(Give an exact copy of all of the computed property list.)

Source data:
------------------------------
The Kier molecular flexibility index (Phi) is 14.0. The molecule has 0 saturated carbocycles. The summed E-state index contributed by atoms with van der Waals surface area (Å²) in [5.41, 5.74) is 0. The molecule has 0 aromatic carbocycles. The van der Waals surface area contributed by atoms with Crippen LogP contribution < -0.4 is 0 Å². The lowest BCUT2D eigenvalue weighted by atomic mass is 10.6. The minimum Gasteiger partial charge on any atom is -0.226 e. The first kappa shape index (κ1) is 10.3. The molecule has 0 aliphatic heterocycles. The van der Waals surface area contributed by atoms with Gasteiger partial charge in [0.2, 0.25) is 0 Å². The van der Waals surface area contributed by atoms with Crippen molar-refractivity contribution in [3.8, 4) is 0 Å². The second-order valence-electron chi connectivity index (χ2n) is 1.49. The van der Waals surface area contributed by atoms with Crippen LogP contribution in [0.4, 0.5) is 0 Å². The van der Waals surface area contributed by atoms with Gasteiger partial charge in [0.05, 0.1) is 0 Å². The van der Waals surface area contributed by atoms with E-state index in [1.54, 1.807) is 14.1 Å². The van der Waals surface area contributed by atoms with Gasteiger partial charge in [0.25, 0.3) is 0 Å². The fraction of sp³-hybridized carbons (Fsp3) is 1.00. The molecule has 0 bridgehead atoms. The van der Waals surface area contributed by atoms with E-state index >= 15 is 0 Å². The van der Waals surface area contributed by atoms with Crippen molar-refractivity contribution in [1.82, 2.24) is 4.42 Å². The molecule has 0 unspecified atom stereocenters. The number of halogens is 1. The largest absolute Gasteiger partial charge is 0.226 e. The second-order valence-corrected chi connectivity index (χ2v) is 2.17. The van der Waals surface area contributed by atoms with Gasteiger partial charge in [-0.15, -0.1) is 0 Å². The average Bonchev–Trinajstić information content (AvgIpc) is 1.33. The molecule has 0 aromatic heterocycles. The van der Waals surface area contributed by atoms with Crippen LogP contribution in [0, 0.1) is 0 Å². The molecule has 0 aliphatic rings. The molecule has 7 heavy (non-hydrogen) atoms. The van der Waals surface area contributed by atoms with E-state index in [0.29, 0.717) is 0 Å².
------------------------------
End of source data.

The Kier molecular flexibility index (Phi) is 14.0. The molecule has 0 saturated carbocycles. The summed E-state index contributed by atoms with van der Waals surface area (Å²) in [5.41, 5.74) is 0. The molecule has 0 aromatic carbocycles. The van der Waals surface area contributed by atoms with Crippen LogP contribution < -0.4 is 0 Å². The lowest BCUT2D eigenvalue weighted by atomic mass is 10.6. The minimum Gasteiger partial charge on any atom is -0.226 e. The first kappa shape index (κ1) is 10.3. The molecule has 0 aliphatic heterocycles. The van der Waals surface area contributed by atoms with Gasteiger partial charge in [0.2, 0.25) is 0 Å². The van der Waals surface area contributed by atoms with Crippen molar-refractivity contribution in [3.8, 4) is 0 Å². The second-order valence-electron chi connectivity index (χ2n) is 1.49. The van der Waals surface area contributed by atoms with Crippen LogP contribution in [0.4, 0.5) is 0 Å². The van der Waals surface area contributed by atoms with Gasteiger partial charge in [0.05, 0.1) is 0 Å². The van der Waals surface area contributed by atoms with E-state index in [1.54, 1.807) is 14.1 Å². The van der Waals surface area contributed by atoms with Gasteiger partial charge in [0.25, 0.3) is 0 Å². The fraction of sp³-hybridized carbons (Fsp3) is 1.00. The molecule has 0 bridgehead atoms. The van der Waals surface area contributed by atoms with E-state index >= 15 is 0 Å². The van der Waals surface area contributed by atoms with Crippen molar-refractivity contribution in [1.82, 2.24) is 4.42 Å². The molecule has 0 unspecified atom stereocenters. The number of halogens is 1. The largest absolute Gasteiger partial charge is 0.226 e. The second-order valence-corrected chi connectivity index (χ2v) is 2.17. The van der Waals surface area contributed by atoms with Gasteiger partial charge in [-0.15, -0.1) is 0 Å². The average Bonchev–Trinajstić information content (AvgIpc) is 1.33. The molecule has 0 aromatic heterocycles. The van der Waals surface area contributed by atoms with Crippen LogP contribution in [0, 0.1) is 0 Å². The molecule has 0 aliphatic rings. The molecule has 7 heavy (non-hydrogen) atoms. The van der Waals surface area contributed by atoms with E-state index in [0.29, 0.717) is 0 Å².